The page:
What if church could be more like summer camp?

Camps are cool. My youngest kids went to Christian camps last week. TJ (9) went to El Rancho and Hannah (14) went to Lakeview Bible Camp with some Gospel Chapel people from Foxton. They had a great time. They came home with huge smiles and heads full of memories.

I also have very fond memories of New Zealand camps when I was younger.

Camps are where you can hang out late at night, dress badly, discover yourself, fight the giggles at 2 in the morning, watch the uninhibited speaker embarrass himself publicly, eat poorly cooked food, get up surprisingly early to pray, create and perform silly skits, pee in a freezing cold cement toilet block, and share your life-changing decision with your new friends as bonfire flames lick your eyelashes.

Why can’t church be like more like camp?

Uv ngatiawa

Well, actually, it can be! As you know we arrived at Ngatiawa Camp a month ago and are still here. This is an old Presbyterian camp that was purchased 8 years ago by a network of Christian communities called Urban Vision and turned into a contemporary monastery that has been embraced by the Anglican church.

Founders Justin and Jenny Duckworth tell the story in their book Against the Tide. Justin is working on his Ph.D on contemporary monasticism and I expect he will have some great contributions to make once he is finished.

In a way, its like a camp that goes on forever, a perennial camp, a camp where no body has to go home because this is their home. They have fixed up the buildings, added gardens, a milking shed for the cows, art spaces for creativity, extra accommodation, a chapel for their 3 daily services, and a wifi signal. But its still a camp. Except the food is better.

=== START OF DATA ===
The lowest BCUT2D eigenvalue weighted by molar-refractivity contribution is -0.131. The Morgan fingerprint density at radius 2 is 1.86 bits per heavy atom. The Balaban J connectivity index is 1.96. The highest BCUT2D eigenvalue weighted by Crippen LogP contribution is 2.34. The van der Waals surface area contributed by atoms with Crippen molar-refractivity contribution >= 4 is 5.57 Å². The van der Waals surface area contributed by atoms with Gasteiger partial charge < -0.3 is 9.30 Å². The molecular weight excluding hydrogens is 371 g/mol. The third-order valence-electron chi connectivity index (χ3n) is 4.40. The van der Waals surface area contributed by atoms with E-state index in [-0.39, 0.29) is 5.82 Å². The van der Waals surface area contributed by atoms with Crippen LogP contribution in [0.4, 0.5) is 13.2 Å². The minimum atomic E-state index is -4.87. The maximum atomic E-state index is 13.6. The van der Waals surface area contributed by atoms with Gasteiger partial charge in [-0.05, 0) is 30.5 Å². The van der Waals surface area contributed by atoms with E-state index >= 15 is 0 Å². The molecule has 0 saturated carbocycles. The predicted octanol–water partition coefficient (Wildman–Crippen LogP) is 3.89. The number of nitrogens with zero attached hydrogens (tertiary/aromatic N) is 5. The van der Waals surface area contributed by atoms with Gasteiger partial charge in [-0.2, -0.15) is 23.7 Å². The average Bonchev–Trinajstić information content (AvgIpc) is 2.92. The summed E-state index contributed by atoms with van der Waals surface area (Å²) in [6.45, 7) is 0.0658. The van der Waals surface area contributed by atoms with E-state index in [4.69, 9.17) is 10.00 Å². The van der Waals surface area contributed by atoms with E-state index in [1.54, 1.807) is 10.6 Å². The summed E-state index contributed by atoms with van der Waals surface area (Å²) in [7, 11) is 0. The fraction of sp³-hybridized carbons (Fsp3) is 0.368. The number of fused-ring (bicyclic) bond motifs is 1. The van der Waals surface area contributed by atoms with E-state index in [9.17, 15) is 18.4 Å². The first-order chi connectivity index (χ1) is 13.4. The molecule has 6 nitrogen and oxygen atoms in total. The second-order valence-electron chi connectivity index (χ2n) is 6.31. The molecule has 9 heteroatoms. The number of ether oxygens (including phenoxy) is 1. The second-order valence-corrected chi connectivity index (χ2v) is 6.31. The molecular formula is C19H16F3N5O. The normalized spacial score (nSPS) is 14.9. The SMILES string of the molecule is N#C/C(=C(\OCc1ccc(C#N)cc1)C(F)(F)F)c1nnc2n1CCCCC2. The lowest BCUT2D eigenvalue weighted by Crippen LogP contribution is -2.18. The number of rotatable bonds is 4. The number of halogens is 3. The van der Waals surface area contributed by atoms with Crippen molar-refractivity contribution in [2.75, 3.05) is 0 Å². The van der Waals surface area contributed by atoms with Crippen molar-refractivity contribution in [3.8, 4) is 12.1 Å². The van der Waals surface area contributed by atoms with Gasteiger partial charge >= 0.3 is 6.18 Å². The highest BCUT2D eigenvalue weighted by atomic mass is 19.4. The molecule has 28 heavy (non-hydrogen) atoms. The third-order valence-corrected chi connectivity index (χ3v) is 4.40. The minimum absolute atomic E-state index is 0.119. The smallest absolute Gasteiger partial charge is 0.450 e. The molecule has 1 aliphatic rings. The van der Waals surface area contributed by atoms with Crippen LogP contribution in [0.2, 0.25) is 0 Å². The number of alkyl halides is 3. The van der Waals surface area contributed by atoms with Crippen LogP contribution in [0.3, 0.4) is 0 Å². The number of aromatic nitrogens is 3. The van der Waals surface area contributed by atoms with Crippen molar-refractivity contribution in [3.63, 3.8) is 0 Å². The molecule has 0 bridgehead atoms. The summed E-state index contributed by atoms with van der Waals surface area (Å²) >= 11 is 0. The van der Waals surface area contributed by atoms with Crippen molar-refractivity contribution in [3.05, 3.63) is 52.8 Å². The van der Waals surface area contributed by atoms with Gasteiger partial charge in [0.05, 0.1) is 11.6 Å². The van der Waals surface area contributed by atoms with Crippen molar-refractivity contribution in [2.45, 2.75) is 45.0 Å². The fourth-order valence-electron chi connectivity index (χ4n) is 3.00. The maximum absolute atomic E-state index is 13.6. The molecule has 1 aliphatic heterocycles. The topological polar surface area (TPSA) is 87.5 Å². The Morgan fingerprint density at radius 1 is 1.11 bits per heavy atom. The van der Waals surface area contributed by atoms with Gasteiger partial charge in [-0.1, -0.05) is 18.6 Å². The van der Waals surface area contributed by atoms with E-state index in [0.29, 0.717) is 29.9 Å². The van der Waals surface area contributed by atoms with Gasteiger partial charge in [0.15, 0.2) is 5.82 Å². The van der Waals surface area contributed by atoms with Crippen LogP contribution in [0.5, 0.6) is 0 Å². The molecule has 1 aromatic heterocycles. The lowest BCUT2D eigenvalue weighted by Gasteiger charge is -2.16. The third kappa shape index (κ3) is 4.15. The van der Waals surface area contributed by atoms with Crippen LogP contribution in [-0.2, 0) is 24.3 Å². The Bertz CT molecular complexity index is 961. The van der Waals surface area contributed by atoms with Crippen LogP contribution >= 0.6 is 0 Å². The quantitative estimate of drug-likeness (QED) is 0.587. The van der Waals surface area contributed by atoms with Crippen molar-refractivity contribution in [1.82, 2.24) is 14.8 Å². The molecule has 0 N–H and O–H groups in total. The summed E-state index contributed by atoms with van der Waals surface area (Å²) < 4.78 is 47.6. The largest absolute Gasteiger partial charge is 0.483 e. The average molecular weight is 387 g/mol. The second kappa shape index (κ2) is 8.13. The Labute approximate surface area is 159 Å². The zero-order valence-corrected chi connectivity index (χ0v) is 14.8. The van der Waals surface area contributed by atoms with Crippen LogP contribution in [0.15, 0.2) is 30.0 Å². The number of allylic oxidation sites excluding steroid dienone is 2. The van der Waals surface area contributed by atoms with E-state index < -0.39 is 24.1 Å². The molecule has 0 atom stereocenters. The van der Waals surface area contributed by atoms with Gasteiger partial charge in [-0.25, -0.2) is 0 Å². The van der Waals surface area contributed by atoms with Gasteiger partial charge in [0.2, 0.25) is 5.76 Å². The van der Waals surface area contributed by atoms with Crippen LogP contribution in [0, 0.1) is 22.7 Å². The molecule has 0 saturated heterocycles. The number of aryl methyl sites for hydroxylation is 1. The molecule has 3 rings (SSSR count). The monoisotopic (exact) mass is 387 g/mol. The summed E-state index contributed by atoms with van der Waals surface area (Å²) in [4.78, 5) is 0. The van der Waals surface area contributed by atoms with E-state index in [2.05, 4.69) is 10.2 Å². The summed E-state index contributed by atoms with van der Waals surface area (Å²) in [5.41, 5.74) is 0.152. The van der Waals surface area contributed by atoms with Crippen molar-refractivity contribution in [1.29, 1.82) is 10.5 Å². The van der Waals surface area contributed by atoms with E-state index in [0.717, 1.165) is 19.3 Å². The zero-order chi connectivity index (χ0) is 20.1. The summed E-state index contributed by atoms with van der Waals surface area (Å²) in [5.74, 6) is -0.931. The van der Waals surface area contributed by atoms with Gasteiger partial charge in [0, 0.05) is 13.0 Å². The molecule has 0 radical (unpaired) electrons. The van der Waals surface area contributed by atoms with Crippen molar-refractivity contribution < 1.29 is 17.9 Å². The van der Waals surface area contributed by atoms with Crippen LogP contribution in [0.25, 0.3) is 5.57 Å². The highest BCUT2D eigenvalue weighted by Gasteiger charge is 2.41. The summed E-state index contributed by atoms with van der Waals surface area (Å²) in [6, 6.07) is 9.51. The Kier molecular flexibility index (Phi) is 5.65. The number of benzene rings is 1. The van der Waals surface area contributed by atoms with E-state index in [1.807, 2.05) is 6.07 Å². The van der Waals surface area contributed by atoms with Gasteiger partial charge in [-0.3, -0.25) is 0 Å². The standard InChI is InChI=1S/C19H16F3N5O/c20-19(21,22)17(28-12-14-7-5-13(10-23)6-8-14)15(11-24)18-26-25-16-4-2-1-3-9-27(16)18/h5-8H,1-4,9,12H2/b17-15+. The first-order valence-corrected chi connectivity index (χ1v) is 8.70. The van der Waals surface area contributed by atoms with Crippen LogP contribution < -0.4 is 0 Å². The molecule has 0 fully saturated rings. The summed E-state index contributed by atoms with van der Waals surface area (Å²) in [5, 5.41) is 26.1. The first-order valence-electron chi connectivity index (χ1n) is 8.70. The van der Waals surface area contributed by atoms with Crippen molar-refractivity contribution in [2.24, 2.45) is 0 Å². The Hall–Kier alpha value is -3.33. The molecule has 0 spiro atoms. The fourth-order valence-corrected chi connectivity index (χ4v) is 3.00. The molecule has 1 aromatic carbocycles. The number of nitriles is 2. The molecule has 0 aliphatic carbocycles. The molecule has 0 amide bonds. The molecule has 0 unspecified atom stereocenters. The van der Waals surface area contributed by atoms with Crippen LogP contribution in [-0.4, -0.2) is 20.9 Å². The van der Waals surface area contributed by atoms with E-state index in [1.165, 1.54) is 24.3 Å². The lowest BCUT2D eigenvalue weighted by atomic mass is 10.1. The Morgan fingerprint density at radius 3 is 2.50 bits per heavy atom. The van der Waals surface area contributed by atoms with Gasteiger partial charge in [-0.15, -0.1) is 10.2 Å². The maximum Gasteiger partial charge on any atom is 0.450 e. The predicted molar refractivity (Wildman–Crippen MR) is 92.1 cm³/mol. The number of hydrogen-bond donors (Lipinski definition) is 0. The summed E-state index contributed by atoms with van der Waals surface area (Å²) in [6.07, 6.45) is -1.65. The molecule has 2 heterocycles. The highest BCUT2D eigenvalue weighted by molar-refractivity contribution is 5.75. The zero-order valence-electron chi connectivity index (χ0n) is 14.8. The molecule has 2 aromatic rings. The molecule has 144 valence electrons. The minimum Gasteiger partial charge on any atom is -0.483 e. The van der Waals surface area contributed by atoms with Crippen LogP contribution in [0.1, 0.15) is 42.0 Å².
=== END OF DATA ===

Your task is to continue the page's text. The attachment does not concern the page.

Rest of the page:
Yth forum 1

We cooked pizza for 50 people last Friday. Every day new people seem to turn up. Lots of young people. Lots of Anglicans, especially since last month’s big profile [read article]. Anglican Youth Network Facilitator John Hebenton has been here all week, hiding himself away in the prayer hut. Yesterday, Bishop Richard Ellena dropped in for a cuppa.

Last week a young guy named Tim flew up from Christchurch and hitched his way to Ngatiawa Camp, just to stay one day before flying back south. People are looking for a better way to do church and models like this are giving hope to a new generation.

A lot of young people around the world are starting intentional communities that begin with the template of a monastery and then reduce the weird elements to make it fit the context. But another option is to START WITH A CAMP and add what needs to be added. Seems to be working for Urban Vision.

Want to check it out? Come for PassionFest in Feb right here at Ngatiawa and bring your tent.

Related: Prophets of a New Order, PassionFest in 2012


Andrew Jones launched his first internet space in 1997 and has been teaching on related issues for the past 20 years. He travels all the time but lives between Wellington, San Francisco and a hobbit home in Prague.


  • dkzody says:

    Oh, Lord, no. If church were like summer camp, I would not be attending. I have worked at church camps, and they are great fun for the summer time, but not for all the time. As for food, the camp with which I am affiliated has excellent food. I did love the idea of not having to think about what to cook. Maybe I’d just show up at dinner time!

  • Jeremy Myers says:

    I have been dreaming and praying for something like this here in the States! Does it exist? Does anyone there from NZ want a Macedonian call to come to New York and help start something similar?